Identity, Life

I was raised by a single mother, and it confused me when she remarried

Why is it still shocking that one woman can wear the many hats needed in order to raise four kids?

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Although I was raised primarily by my mother, my father has been heavily involved in my life and my siblings’ lives. Debunking misconception number one.

The main thing I would like to address, however, is this notion of children being raised by single parents, whether it’s by their mother or by their father, aren’t just as successful as children raised by two parents in the home.

Statistics have shown that when raising a child, even though there has been a significant increase in unmarried mothers raising children on their own, the majority of people believe that the most ideal way to raise a child is for a mother to work part time and not full time, and have a father figure work full time as he helps raise the child.

Growing up, I didn’t fit that “ideal.”

Growing up, I didn't fit that 'ideal.' Click To Tweet

My mother is a teacher, and she’s pretty damn good at her job, because she’s dedicated to helping her students. There were times when she has taken part time jobs, or extra teaching jobs over the summer along with her main job in teaching in order to support herself and us.

She was able to teach me and my siblings to be self-sufficient in regards to homework and maintaining the upkeep of our house. During my freshman year of college, I made a friend who hasn’t learned to do their own laundry because their parents did it for them. As I helped them with their laundry, I explained to them how I’ve been doing laundry since I was eight.

They were in such shock. I was too.

I never knew that coddling like that could exist! Click To Tweet

I thought it was standard to do learn to do things like that on your own. I never knew that coddling like that could exist!

My mom was remarried at one point, and it was my first time having two parents in the house on a daily basis instead of one. It was awkward. It was ideal, sure, but it didn’t sit right with us.

It didn’t help that he wasn’t a very nice guy to begin with, but it was still, strange. He kept trying to split the parenting work when my mom was capable of taking care of us on her own. She was the one more capable of bringing a source of income, and she was the one more capable to help us than he was. That form of independence bugged him.

Why is it still shocking that one woman can raise four kids? Click To Tweet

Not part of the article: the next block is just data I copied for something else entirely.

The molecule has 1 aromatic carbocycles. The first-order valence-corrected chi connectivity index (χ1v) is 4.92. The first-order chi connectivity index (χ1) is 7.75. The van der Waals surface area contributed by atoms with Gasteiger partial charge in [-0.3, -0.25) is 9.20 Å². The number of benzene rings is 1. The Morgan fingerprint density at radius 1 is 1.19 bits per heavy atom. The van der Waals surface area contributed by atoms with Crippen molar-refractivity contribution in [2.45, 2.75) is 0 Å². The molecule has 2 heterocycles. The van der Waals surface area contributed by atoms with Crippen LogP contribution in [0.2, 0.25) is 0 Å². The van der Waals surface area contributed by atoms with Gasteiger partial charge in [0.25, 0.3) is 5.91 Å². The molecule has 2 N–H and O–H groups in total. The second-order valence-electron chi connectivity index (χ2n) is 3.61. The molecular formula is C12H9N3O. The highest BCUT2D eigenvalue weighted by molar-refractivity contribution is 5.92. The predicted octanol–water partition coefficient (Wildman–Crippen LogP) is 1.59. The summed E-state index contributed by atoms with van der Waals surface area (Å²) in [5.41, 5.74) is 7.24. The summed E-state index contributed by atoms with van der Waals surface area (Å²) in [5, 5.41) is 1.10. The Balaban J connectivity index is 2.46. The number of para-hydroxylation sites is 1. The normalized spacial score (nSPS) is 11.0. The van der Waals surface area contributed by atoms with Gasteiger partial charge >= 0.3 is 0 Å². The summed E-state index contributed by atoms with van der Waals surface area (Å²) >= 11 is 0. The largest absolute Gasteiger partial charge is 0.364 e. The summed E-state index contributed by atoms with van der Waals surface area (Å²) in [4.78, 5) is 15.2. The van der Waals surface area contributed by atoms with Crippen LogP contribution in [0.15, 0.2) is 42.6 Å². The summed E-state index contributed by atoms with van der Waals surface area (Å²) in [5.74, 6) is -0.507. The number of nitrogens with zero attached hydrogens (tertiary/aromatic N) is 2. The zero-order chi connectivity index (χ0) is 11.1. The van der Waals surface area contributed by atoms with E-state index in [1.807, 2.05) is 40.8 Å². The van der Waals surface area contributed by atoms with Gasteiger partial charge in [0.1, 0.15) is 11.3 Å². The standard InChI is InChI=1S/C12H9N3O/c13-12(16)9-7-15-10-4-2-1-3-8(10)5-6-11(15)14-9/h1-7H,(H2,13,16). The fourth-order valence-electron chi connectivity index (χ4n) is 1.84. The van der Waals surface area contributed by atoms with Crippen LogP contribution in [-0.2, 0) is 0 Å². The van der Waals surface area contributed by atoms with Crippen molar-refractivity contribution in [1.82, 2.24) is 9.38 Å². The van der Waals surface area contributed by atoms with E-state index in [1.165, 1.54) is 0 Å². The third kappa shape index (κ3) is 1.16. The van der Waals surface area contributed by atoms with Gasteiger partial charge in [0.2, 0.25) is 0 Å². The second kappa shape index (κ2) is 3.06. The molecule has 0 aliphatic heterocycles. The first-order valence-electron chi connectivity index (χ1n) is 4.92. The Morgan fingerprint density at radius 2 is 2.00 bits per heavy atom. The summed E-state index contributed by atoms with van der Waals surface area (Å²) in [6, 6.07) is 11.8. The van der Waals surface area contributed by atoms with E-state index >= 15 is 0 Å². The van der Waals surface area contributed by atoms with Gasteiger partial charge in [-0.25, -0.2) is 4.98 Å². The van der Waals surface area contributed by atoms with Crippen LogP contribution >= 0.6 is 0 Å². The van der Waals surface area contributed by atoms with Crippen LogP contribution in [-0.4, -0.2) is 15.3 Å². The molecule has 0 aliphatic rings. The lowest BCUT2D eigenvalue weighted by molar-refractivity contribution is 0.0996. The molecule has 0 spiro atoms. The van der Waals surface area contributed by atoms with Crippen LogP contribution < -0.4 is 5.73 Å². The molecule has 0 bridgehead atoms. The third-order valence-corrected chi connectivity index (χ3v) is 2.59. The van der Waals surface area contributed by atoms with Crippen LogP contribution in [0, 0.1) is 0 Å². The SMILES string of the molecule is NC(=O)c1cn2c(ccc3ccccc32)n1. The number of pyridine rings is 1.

I don’t like the whole idea of how “well a single parent must take on both roles,” perpetuating the gender roles of mothers having to be nurturing and fathers having to enforce discipline. Why is it still shocking that one woman can wear the many hats needed in order to raise four kids?

I’m not saying that things weren’t stressful for us. My mom has picked us up late from school, she has come home later than she said she would, and it can suck having to come to terms with how tough money is. In fact, things still continue to get stressful for us, especially financially.

However, I am saying that because of the amount of resilience my mother has, and how hard she pushed us to work hard in order to pursue what we wanted to pursue, even if it meant no C’s allowed on report cards (teacher life, man), I don’t need the ideal family life the majority likes to force upon others in order to be fine in my life.

I don't need the ideal family life the majority likes to force upon others in order to be fine in my life. Click To Tweet

I am finishing up my senior year of college, I have done campus organizing, I have written on various platforms online and off, I have traveled around the United States, and I am the number one person to bug the heck out of my group members in group projects in order to get things done, because my mother plays a huge role in all of those things.

I thought it was standard to do learn to do things like that on your own. Click To Tweet

I’m glad it’s not a shock to people in this day and age to say that you were raised primarily by one parent. But the whole stereotype of life being oh so hard and not so beneficial without there being two parents needs to stop.

Maya Williams

Maya Williams

Maya Williams has her Bachelor’s in Social Work and Bachelor’s in English from East Carolina University. She also has her Master’s in Social Work and Certificate in Applied Arts and Social justice from the University of New England. She has published articles and poems on sites such as The Tempest, INTER, Black Girl Nerds, Multiracial Media, GlitterMOB, and Soft Cartel. In her spare time, she enjoys writing and performing spoken word poetry, facilitating writing workshops for youth, and watching movies/musicals.

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